Yes, that is possible. You also have to screen very carefully and ultimately, this is your business so the buck stops with you. If you don’t make sure it’s done, I can nearly guarantee it’s not getting done.

One more quick point. There is a myth in the world that you can be a DIY anything. You can’t. Whether you need someone to build your website or run your ad campaign or create your logo, you will need someone else to do something at some point. Trust me. I was the only horse in a one-horse operation for at least 5 years and nearly everything I touched was over-complicated and took about 20 times longer than it should have.

You do need help, but you also need to be on top of your business and make sure things get done.

Just because you like it, doesn’t mean you’re good at it
As I mentioned earlier in this diatribe I used to be a Prog Rock nerd. Prog is awesome! The complex arrangements, changing time signatures, nerdy themes and Shakespearean lyrics just make me gush all kinds of fangirlishness.

Unfortunately, I suck at writing Prog. At one point in my career, I swore I was going to be onstage with the likes of Marillion, Porcupine Tree and the rest of the Neo-Prog movement of the 90s.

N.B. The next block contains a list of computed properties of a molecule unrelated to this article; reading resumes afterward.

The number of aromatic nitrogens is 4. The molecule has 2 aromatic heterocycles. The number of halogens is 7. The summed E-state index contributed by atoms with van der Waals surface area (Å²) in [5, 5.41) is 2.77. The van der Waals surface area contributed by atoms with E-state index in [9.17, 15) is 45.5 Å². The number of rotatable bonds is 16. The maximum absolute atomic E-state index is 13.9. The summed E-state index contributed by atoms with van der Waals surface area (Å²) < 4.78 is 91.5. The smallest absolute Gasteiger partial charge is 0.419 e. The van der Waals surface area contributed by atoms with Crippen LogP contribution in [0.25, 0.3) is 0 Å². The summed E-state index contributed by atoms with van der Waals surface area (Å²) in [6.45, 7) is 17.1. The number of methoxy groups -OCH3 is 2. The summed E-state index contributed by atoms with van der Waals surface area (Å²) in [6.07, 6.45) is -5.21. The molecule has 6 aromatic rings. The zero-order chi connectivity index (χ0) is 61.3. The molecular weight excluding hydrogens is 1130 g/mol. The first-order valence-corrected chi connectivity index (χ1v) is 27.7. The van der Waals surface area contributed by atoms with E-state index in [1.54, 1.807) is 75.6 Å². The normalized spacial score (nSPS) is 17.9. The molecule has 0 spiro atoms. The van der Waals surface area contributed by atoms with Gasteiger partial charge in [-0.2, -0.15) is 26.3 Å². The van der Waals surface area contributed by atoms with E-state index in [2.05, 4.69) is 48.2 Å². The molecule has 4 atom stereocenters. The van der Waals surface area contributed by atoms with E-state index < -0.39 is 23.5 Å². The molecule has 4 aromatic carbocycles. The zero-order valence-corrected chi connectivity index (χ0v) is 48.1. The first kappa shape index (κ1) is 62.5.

Guess what didn’t happen!

Yep. You guessed. Because I was convinced of my Mozartian brilliance (something the rest of the world was STILL skeptical of, by the by…) I never actually worked on my song writing. I was merely brilliant and the world was going to bash in my door any day now.

Something happened between my Prog days and Modern Times. I was doing a random internet search for bands that sounded like whomever my favorite Prog band was at the time and the search results returned Within Temptation.

Um…Just in case you’ve not heard Within Temptation, they sound nothing like Marillion or Porcupine Tree or any other Neo-Prog band. But I liked them. A lot. I found out they were classified as Symphonic Metal.

Well, now this is interesting. When I started playing guitar, I started in classical. So here we have heavy metal meets classical. I was hooked.

After a few years of listening to Symphonic Metal, I found a sweet spot. This was actually something I was good at writing! With this new-found knowledge, I actually started working on my songwriting.

I shed the notion of being the next Mozart and accepted the fact that I needed help. In some ways I felt like I had just joined a twelve-step program – “Hi, I’m Sue and I write songs…”